Managing a Multigenerational Workforce

You’ve likely heard the statistics, stereotypes and horror stories:

Millennials – those born after 1980 – now comprise the majority of the American workers, and by 2020 will make up 70 percent of the global workforce

Millennials will have a new job every 18-20 months

The needs of this new workforce majority are significantly different than those of Gen X, Baby Boomers and the Silent Generation (those born between 1925-42), and the subsequent management of these generations is a significant issue

Forty percent of Millennials think that blogging about workplace issues is acceptable, compared to 28 percent of Boomers

Seventy percent have “friended” their managers and/or co-workers on Facebook and are connected to an average of 16 co-workers on Facebook

So can Gen Xers, Boomers and the Silent Generation work with the new majority?

The answer is “of course,” but it needs to be done intentionally – not reactively.

First, debunk the stereotypes. Not all Millennials act or are motivated the same way – like their generational predecessors. According to Jim Antony, associate vice provost and professor at the University of Washington, generational differences reveal themselves not in the values we hold but in how we demonstrate those values. “For instance, someone who grew up in the ’50s and desires work-life balance may have it look completely different than someone from Gen Y does,” he says.

Second, manage to the strengths and needs of each individual. If your managers have not received leadership training within the past five years, then their style – and effectiveness – has been rendered obsolete. Most managers are Xers and Boomers who learned leadership and management techniques under a significantly different time than today. One size no longer fits all.

Third, ask questions. The most effective management technique is to ask every employee, “What’s going on?” and “What do you need?” Eighty percent of Millennials say they prefer on-the-spot recognition over formal reviews, and feel that this is imperative for their growth and understanding of a job.

Fourth, change is good, but getting older generations to embrace it is difficult. I have a professional services client, and the younger employees like to work at their desks listening to their iPods with ear buds. This drives one of the firm principals – a dedicated Boomer – crazy. He wants to ban all iPods. My question is why? If work is being done accurately and promptly, what is the problem? Most Millennials tell me it helps their productivity. (I’m a Boomer too, and I’ve never been able to work well with music on, but if it doesn’t bother anyone else, what’s the problem?). Obviously, we don’t want tellers to have ear buds on when waiting on customers, but what about back-of-the-house employees?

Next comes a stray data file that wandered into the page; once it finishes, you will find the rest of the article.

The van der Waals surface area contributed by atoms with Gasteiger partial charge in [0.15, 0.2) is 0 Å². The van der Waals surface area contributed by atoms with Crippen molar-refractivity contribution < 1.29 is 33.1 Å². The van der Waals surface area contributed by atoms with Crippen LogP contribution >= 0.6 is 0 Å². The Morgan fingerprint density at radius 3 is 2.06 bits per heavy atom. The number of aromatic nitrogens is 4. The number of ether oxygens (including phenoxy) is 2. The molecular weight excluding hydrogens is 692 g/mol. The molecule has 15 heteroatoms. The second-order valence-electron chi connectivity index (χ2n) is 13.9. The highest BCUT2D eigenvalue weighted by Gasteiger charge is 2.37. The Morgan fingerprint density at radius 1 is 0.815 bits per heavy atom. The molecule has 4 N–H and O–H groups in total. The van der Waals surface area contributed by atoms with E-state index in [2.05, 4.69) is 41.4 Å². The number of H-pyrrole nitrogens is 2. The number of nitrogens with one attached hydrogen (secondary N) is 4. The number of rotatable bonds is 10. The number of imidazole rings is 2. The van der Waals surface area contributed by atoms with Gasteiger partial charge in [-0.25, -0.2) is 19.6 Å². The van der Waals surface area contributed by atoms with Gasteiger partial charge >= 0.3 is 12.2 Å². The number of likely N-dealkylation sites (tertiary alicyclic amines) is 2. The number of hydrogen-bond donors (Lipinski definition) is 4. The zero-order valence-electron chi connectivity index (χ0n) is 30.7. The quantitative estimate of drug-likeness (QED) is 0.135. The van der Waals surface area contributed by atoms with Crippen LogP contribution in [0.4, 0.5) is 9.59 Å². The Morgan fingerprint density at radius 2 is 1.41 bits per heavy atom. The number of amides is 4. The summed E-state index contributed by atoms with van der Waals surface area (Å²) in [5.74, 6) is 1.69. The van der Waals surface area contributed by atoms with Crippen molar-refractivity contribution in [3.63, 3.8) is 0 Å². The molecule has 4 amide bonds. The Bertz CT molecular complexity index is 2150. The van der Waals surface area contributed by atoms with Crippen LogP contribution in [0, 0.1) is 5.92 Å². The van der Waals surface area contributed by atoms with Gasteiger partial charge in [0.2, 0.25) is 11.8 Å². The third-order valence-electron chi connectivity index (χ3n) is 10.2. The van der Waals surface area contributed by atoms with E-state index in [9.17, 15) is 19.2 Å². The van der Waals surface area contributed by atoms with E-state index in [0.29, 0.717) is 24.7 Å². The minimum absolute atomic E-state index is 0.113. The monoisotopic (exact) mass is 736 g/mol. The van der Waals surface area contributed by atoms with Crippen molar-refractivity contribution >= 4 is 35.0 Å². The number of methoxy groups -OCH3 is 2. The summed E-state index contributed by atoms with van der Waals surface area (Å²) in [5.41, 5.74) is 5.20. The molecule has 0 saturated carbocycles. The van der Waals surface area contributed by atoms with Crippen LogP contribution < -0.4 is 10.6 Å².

Finally, the key to long-term employee engagement is finding out what people want and delivering it. Research shows younger employees are actually very loyal while they are working for a company; however, younger employees also realize that long-term job security is a thing of the past, says Jennifer Deal, author of Retiring the Generation Gap: How Employees Young and Old Can Find Common Ground.

In our upcoming book, The Next Generation Global Workforce, youth expert Jennifer Kushell and I discuss the impact Millennials are capable of having on your business. You can raise the bar significantly when providing small changes people want. The best leaders are those who can meet the needs of all employees by accommodating individual needs – dress codes, rewards, workplace flexibility, mentoring. By “giving in” on these needs, you can raise your expectations of performance. In turn, you will get that higher performance from more engaged employees who are more willing to help you succeed.

I’ve found in most cases, older workers are willing not only to mentor younger employees, but desirous of “reverse mentoring” – getting younger employees to mentor them. Millennials are the most educated generation in history; they are way more comfortable with technology than older generations, and have an appreciation of globalization, diversity and culture.

Bottom line? Hire and manage based on values. The major commonality when successfully navigating four generations at work is shared values. Values are different than behaviors.

You have a defined workplace culture. That culture has either been intentionally developed and carefully nurtured by you, or accidentally developed by the people you hire – for better or worse.

The former is better than the latter, and the key to sustained success. Your success is entirely based on the employees who represent you to customers, community, vendors, partners and shareholders.

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